Sutherland is due to receive new recycling bins this week under the Green Campus initiative. A small group of committed students have been liaising with Estate Services since the last academic year to arrange for the installation of 8 new recycling bins, as well as two compost bins at the café and the upstairs kitchen. The law school is being treated as a pilot for the scheme, meaning that if the recycling is proven to work there, the bins should be rolled out to other faculties.

While this news is obviously a reason to smile, it seems like too little too late after the UN’s announcement on Monday that we have just 12 years to limit global warming before the effects become catastrophic. With discourse in the West turning to plant-based diets, divestment from fossil fuels and the fight against plastic, basic recycling in 2018 should be a given, but why hasn’t UCD caught up?

The short answer is money. When an institution is found to have continually sent contaminated bins for recycling, they can be faced with heavy fines and the service may be discontinued. This is what has happened in the past when recycling bins were introduced on campus. Following student campaigning, the ag building had recycling bins installed several years ago, however, due to the incorrect sorting of waste and contamination of the bins, the project was not carried over to other buildings. It would cost around €1 million to bring in campus-wide recycling; a figure the university is prepared to spend if they can be assured it will be done right. It’s crucial then that the Sutherland project goes well if recycling is to expand in UCD.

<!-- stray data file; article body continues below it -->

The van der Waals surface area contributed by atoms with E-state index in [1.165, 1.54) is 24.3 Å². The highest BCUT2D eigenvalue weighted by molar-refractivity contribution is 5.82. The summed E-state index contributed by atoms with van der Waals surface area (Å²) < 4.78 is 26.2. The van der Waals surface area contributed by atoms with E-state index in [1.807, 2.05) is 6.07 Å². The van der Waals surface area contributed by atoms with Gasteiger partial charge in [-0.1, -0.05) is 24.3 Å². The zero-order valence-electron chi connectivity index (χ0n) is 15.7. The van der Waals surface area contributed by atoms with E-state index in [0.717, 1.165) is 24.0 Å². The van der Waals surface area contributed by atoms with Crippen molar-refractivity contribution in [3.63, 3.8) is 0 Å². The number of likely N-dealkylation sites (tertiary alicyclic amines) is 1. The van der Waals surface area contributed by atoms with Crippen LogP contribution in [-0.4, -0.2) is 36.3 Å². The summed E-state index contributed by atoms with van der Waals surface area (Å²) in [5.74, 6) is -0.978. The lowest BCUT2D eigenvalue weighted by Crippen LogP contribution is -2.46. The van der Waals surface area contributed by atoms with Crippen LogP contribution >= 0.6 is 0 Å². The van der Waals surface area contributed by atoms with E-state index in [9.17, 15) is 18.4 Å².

The usual cause of contamination is people mistakenly placing coffee cups in the recycling bins; spilling coffee over the dry paper and making it unfit for recycling. Coffee cups are lined with plastic, rendering them unfit for recycling in the first place and so need to be placed in the waste bin. In addition, soiled products cannot be recycled, e.g. wet coffee cups, a pizza box with grease stains on the bottom, the paper wrap on your chicken fillet roll from Centra. These need to go in the waste. Items suitable for recycling include paper, cardboard, hard plastics such as water bottles and aluminium cans. Make sure they’re clean and dry first, and if you’re in doubt put them in the waste bin rather than contaminating the recycling bin.

Recycling is the first step towards making UCD green, and it’s long overdue. Let’s make sure we get it right so that we can move on to bigger and better projects.


By Matthew Mollahan –  News Writer, Green Campus